On 9/18/2010 12:19 PM, Evgenii Rudnyi wrote:
on 18.09.2010 21:09 Brent Meeker said the following:
On 9/18/2010 9:20 AM, Evgenii Rudnyi wrote:
on 18.09.2010 18:08 1Z said the following:
By the way, about the water. The difference between H, O and
H2O is in chemical bonds in H2O.
such bonds can be considered basic elements of reality, too
I am not sure if I understand your answer. Say we have H2 and O2 at
room temperature in some enclosure. Then we put a catalyst there
and if the enclosure is strong enough, then we obtain there water,
H20. The question is then what happened with bonds in H2 and O2 and
where from come new bonds in H20? The bonds in H2, 02 and H20 are
completely different from each other.
Why do you think they are completely different? They are just local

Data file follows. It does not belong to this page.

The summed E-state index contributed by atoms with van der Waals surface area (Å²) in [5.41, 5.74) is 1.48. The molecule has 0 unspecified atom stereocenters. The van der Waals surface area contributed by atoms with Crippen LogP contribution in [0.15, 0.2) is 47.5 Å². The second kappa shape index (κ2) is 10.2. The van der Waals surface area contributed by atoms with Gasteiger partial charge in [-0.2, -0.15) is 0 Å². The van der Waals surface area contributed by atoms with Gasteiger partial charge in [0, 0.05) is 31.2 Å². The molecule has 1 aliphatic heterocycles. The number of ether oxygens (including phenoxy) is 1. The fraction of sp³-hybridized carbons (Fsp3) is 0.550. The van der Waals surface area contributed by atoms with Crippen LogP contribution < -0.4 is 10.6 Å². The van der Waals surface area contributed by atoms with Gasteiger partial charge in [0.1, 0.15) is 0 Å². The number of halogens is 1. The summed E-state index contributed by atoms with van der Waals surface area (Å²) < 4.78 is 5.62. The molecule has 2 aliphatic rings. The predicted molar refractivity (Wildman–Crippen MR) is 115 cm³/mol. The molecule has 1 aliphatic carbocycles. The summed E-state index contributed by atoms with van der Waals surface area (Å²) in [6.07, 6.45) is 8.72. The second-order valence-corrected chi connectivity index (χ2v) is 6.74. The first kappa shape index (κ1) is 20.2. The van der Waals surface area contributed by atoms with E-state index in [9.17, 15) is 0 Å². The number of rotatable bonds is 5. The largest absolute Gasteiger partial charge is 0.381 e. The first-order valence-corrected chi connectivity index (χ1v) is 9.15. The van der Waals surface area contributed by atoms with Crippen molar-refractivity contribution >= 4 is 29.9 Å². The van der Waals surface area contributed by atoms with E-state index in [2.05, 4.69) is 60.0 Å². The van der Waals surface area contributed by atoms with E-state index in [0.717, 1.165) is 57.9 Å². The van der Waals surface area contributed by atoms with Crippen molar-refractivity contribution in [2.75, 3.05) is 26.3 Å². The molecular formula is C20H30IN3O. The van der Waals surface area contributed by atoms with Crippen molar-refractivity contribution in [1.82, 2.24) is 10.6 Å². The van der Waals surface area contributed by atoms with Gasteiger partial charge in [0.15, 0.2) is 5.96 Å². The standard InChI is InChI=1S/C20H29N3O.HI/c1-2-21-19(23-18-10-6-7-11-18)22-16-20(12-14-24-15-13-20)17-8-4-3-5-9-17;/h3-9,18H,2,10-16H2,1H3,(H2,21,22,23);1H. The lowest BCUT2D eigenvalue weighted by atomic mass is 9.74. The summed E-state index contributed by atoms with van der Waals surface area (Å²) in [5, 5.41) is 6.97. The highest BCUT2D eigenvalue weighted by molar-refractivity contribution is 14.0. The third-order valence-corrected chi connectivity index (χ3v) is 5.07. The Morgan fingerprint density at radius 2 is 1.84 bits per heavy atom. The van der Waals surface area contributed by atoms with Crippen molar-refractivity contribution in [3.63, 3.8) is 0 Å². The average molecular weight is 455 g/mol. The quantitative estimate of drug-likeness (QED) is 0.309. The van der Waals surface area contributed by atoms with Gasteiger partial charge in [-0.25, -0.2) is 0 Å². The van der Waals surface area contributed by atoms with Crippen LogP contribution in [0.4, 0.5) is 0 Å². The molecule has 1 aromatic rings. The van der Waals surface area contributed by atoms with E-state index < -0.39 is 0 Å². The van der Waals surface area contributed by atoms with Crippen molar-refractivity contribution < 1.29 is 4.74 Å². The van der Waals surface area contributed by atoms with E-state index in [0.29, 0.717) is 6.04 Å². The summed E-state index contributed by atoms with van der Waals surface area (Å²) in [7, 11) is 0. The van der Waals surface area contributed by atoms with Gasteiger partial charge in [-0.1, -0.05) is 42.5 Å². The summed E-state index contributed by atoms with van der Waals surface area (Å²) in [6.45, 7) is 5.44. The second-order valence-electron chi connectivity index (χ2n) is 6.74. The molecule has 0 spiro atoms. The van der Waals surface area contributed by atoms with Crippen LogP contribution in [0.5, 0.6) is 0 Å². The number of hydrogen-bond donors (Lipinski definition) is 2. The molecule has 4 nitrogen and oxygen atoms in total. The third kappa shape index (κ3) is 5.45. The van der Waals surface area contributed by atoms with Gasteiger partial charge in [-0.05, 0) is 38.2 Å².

energy minima in the wave functions of the outer electrons.
It could be that the word completely is not quite right. Sure they are
similar in respect that this is an interplay between nuclei and
electrons. Yet, what I have meant, that their properties are quite
different. Say the OO bond in O2 and the HH bond in H2 are not the
same. This also concerns H0 bonds in HOH.
But they are "the same" at the level of QED, i.e. they are described by
the same theory and in fact exist in a superposition of the states 2H20
<--> 2H2 + O2.
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